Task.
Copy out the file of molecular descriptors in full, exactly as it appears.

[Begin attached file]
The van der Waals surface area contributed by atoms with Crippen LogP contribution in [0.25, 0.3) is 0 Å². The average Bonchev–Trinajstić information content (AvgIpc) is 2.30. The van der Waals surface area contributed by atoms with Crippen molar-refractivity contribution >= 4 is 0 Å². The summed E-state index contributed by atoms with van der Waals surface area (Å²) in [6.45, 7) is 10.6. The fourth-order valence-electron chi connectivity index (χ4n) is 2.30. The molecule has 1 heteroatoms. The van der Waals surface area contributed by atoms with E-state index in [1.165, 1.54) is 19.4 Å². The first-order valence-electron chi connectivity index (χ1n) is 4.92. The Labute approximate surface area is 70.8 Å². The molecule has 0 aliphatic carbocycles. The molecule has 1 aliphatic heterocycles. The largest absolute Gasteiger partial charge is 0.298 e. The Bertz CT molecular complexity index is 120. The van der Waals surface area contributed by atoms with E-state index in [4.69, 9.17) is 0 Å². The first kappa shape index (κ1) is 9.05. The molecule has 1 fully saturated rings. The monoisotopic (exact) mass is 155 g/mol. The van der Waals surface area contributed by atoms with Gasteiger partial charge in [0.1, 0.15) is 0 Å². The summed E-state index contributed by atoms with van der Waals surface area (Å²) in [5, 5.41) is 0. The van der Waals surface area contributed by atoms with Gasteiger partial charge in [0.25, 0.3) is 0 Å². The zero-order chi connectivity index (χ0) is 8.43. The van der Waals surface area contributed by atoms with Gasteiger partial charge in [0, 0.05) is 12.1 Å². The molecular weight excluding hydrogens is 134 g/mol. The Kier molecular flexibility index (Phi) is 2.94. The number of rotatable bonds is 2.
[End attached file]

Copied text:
The van der Waals surface area contributed by atoms with Crippen LogP contribution in [0.25, 0.3) is 0 Å². The average Bonchev–Trinajstić information content (AvgIpc) is 2.30. The van der Waals surface area contributed by atoms with Crippen molar-refractivity contribution >= 4 is 0 Å². The summed E-state index contributed by atoms with van der Waals surface area (Å²) in [6.45, 7) is 10.6. The fourth-order valence-electron chi connectivity index (χ4n) is 2.30. The molecule has 1 heteroatoms. The van der Waals surface area contributed by atoms with E-state index in [1.165, 1.54) is 19.4 Å². The first-order valence-electron chi connectivity index (χ1n) is 4.92. The Labute approximate surface area is 70.8 Å². The molecule has 0 aliphatic carbocycles. The molecule has 1 aliphatic heterocycles. The largest absolute Gasteiger partial charge is 0.298 e. The Bertz CT molecular complexity index is 120. The van der Waals surface area contributed by atoms with E-state index in [4.69, 9.17) is 0 Å². The first kappa shape index (κ1) is 9.05. The molecule has 1 fully saturated rings. The monoisotopic (exact) mass is 155 g/mol. The van der Waals surface area contributed by atoms with Gasteiger partial charge in [0.1, 0.15) is 0 Å². The summed E-state index contributed by atoms with van der Waals surface area (Å²) in [5, 5.41) is 0. The van der Waals surface area contributed by atoms with Gasteiger partial charge in [0.25, 0.3) is 0 Å². The zero-order chi connectivity index (χ0) is 8.43. The van der Waals surface area contributed by atoms with Gasteiger partial charge in [0, 0.05) is 12.1 Å². The molecular weight excluding hydrogens is 134 g/mol. The Kier molecular flexibility index (Phi) is 2.94. The number of rotatable bonds is 2.